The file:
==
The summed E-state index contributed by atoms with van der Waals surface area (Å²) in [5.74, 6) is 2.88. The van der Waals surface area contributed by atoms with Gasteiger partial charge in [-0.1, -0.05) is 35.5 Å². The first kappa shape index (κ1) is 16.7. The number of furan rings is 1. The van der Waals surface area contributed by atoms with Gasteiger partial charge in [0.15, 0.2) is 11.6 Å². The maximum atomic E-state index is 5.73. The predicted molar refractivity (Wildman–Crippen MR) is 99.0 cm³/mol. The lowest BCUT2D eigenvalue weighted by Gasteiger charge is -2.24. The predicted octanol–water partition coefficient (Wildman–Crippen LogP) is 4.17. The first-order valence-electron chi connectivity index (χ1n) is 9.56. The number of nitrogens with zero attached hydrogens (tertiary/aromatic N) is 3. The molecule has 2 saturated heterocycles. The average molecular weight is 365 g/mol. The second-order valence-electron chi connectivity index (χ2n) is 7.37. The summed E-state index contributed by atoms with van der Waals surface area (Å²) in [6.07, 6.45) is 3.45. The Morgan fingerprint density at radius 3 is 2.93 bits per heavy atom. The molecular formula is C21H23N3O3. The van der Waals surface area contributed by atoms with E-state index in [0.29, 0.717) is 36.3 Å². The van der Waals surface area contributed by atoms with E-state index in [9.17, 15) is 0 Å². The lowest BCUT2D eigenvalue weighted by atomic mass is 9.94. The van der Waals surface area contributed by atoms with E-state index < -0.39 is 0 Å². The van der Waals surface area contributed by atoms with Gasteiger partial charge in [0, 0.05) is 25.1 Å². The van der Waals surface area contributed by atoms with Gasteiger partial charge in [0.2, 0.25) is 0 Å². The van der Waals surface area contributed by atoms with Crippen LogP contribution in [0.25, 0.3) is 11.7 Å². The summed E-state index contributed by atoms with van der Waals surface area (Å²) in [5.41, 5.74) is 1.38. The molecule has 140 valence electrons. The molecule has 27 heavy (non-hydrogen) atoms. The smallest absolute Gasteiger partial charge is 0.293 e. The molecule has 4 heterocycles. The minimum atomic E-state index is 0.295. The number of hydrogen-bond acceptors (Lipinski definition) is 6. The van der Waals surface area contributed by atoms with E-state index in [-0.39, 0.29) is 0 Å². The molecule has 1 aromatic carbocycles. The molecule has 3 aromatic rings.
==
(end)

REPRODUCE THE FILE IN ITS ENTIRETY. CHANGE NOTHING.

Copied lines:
The summed E-state index contributed by atoms with van der Waals surface area (Å²) in [5.74, 6) is 2.88. The van der Waals surface area contributed by atoms with Gasteiger partial charge in [-0.1, -0.05) is 35.5 Å². The first kappa shape index (κ1) is 16.7. The number of furan rings is 1. The van der Waals surface area contributed by atoms with Gasteiger partial charge in [0.15, 0.2) is 11.6 Å². The maximum atomic E-state index is 5.73. The predicted molar refractivity (Wildman–Crippen MR) is 99.0 cm³/mol. The lowest BCUT2D eigenvalue weighted by Gasteiger charge is -2.24. The predicted octanol–water partition coefficient (Wildman–Crippen LogP) is 4.17. The first-order valence-electron chi connectivity index (χ1n) is 9.56. The number of nitrogens with zero attached hydrogens (tertiary/aromatic N) is 3. The molecule has 2 saturated heterocycles. The average molecular weight is 365 g/mol. The second-order valence-electron chi connectivity index (χ2n) is 7.37. The summed E-state index contributed by atoms with van der Waals surface area (Å²) in [6.07, 6.45) is 3.45. The Morgan fingerprint density at radius 3 is 2.93 bits per heavy atom. The molecular formula is C21H23N3O3. The van der Waals surface area contributed by atoms with E-state index in [0.29, 0.717) is 36.3 Å². The van der Waals surface area contributed by atoms with E-state index in [9.17, 15) is 0 Å². The lowest BCUT2D eigenvalue weighted by atomic mass is 9.94. The van der Waals surface area contributed by atoms with E-state index < -0.39 is 0 Å². The van der Waals surface area contributed by atoms with Gasteiger partial charge in [0, 0.05) is 25.1 Å². The van der Waals surface area contributed by atoms with Gasteiger partial charge in [0.2, 0.25) is 0 Å². The van der Waals surface area contributed by atoms with Crippen LogP contribution in [0.25, 0.3) is 11.7 Å². The summed E-state index contributed by atoms with van der Waals surface area (Å²) in [5.41, 5.74) is 1.38. The molecule has 140 valence electrons. The molecule has 27 heavy (non-hydrogen) atoms. The smallest absolute Gasteiger partial charge is 0.293 e. The molecule has 4 heterocycles. The minimum atomic E-state index is 0.295. The number of hydrogen-bond acceptors (Lipinski definition) is 6. The van der Waals surface area contributed by atoms with E-state index in [-0.39, 0.29) is 0 Å². The molecule has 1 aromatic carbocycles. The molecule has 3 aromatic rings.